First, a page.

A new AMR Research study predicts the cost of compliance over the next five years will reach the $80 billion mark and, specifically, organizations will spend close to $15.5 billion on compliance-related activities in 2005.
Though an average company will spend approximately $500,000, leading businesses are using these mandates as an opportunity to identify and transform business areas that need improvement.
“Compliance is an all-encompassing set of activities that cross business and IT groups,” said John Hagerty, vice president of research at AMR. “Companies that see the big picture will put these mandates to work for them and use them as a catalyst to improve or even rethink many parts of their organizations.”
Compliance is forcing businesses to look at what contributes to financial success, not just how to report financial performance. Through compliance mandates, companies are streamlining processes and reducing exposure to financial risk.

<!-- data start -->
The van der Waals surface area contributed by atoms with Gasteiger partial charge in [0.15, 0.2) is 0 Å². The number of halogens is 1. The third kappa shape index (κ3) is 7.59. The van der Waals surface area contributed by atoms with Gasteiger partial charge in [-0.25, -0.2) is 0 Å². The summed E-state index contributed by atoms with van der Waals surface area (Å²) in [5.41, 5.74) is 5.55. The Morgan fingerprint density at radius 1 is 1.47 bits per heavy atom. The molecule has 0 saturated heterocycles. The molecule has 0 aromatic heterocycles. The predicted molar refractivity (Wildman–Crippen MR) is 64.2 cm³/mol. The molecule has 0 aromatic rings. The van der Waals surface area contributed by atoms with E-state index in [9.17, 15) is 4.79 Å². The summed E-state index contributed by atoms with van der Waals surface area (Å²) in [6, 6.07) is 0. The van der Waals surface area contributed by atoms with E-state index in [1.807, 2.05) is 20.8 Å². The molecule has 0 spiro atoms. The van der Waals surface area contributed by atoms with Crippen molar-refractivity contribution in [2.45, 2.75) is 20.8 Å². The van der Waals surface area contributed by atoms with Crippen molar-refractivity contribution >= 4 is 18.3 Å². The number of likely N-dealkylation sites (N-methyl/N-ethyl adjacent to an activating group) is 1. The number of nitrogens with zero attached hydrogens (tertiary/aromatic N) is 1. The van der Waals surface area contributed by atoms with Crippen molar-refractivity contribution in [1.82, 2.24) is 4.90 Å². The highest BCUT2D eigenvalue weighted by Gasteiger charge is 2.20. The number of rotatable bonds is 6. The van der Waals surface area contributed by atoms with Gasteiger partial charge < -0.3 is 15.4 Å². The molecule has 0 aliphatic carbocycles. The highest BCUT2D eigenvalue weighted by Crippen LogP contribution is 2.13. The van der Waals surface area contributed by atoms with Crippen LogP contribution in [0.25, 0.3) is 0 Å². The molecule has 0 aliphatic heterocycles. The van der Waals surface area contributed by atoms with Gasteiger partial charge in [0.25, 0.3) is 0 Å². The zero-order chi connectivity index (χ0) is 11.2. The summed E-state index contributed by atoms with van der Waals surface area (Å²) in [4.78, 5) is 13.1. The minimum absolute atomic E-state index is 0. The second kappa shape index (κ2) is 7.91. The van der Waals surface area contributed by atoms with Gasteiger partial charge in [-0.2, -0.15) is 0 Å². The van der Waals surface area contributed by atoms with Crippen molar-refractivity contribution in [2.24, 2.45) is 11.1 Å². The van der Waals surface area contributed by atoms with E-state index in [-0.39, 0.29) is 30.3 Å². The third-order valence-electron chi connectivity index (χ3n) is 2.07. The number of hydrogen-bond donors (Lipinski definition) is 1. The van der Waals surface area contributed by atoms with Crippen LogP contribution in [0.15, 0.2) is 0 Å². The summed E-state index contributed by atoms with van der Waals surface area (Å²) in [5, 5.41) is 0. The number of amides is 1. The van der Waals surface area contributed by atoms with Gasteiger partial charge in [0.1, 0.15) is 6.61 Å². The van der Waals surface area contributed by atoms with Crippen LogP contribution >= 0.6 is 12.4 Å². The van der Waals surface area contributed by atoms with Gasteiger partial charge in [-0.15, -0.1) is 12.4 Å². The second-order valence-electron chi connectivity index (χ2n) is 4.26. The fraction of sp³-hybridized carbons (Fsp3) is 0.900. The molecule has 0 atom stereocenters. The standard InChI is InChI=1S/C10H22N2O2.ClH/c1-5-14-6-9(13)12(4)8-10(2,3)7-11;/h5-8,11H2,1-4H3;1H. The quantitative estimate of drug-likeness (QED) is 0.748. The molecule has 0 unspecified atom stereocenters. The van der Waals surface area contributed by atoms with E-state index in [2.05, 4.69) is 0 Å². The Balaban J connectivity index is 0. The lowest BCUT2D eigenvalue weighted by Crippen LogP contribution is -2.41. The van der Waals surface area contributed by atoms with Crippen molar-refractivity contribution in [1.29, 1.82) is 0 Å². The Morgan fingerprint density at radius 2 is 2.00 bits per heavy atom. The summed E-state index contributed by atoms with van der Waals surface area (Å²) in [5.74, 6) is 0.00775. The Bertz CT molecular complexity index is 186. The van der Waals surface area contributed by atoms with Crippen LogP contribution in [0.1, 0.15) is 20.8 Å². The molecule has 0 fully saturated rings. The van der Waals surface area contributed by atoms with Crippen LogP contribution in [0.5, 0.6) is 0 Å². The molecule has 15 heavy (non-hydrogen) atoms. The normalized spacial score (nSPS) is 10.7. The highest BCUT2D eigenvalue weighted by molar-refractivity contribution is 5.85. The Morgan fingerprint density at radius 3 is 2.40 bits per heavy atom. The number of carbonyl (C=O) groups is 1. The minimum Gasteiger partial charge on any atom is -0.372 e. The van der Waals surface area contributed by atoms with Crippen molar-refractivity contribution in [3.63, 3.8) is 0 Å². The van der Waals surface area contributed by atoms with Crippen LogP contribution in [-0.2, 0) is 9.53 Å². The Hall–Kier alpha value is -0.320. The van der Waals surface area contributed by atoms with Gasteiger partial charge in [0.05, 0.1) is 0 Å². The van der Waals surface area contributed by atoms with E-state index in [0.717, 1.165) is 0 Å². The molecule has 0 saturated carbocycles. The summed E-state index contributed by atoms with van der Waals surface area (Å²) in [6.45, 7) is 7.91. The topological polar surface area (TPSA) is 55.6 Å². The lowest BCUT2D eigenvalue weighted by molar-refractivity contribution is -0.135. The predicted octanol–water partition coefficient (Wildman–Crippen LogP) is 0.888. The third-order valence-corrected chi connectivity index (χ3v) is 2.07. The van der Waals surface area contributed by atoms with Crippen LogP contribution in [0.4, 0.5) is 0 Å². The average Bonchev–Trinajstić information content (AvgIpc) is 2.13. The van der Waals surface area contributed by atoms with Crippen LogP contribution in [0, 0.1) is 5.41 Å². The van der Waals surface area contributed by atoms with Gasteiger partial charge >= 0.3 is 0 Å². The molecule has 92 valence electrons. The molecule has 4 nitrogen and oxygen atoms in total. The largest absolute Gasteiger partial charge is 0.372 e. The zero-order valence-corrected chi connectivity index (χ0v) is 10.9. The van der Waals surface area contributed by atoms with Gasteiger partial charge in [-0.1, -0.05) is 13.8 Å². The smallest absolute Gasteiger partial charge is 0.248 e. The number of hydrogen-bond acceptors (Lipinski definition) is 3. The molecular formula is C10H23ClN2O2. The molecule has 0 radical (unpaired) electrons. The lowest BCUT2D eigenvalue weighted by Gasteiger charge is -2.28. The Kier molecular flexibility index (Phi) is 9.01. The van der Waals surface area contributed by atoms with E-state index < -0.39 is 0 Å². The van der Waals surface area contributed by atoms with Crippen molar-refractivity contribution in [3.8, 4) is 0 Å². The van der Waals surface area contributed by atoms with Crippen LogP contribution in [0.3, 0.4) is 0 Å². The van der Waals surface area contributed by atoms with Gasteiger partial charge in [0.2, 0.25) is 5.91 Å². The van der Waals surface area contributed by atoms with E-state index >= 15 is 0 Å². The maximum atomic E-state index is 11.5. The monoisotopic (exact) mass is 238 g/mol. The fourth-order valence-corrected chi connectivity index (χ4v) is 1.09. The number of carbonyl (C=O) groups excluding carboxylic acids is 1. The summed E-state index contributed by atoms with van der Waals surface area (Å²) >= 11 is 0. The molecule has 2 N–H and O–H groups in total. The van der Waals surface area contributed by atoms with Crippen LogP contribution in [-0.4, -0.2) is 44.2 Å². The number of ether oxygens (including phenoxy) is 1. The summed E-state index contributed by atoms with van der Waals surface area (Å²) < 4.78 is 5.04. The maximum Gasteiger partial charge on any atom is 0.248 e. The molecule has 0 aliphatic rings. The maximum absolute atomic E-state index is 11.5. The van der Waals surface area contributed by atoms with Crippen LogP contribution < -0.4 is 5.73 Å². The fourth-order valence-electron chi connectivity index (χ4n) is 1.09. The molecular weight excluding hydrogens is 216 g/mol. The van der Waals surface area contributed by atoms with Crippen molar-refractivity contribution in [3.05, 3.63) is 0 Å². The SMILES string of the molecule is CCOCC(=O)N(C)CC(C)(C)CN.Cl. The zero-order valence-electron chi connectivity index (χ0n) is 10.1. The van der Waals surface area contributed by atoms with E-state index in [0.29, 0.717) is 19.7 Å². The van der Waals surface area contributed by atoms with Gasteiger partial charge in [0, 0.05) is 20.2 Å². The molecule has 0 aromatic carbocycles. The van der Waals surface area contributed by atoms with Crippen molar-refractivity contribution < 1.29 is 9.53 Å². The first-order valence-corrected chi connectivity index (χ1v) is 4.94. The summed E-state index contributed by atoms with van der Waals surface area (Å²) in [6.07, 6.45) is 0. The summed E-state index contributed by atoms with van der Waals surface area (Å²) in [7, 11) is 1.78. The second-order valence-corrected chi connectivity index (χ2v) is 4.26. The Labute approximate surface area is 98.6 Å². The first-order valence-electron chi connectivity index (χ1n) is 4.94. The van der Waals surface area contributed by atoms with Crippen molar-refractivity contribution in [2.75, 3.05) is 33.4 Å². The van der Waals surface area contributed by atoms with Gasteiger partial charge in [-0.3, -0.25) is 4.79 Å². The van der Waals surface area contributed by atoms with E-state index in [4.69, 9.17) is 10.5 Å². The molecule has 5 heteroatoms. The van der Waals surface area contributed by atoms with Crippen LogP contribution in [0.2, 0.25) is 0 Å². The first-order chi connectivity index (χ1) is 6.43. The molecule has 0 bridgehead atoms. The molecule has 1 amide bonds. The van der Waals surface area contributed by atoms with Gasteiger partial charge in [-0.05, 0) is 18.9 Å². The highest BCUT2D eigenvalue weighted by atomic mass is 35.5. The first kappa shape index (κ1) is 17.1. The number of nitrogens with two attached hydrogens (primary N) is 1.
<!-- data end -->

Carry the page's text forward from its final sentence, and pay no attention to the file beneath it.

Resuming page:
And, in order to ensure efficient operations, businesses are moving towards a more structured compliance initiative.
“In 2005, over 80% of companies expect to have an executive-level compliance officer,” said Hagerty. “Centralization of compliance issues under an executive will unify an approach to compliance.”
Companies are also rethinking how to fund compliance. The study found that in 2004, 35% of companies had a specific budget for compliance initiatives, but almost two-thirds had to pull from other areas to fund these projects. In 2005, more companies (40%) will have a specific budget for compliance.
Although technology spending is a major part of compliance investment, ranging from 28% of overall SOX spending to 42% of overall HIPAA spending, investment on internal staff is the largest budget item in compliance.
SOX remains the most expensive initiative, accounting for 39% of all compliance spending.
The study, Spending in an Age of Compliance, 2005, is based on a survey of over 225 business and IT leaders on their compliance spending priorities.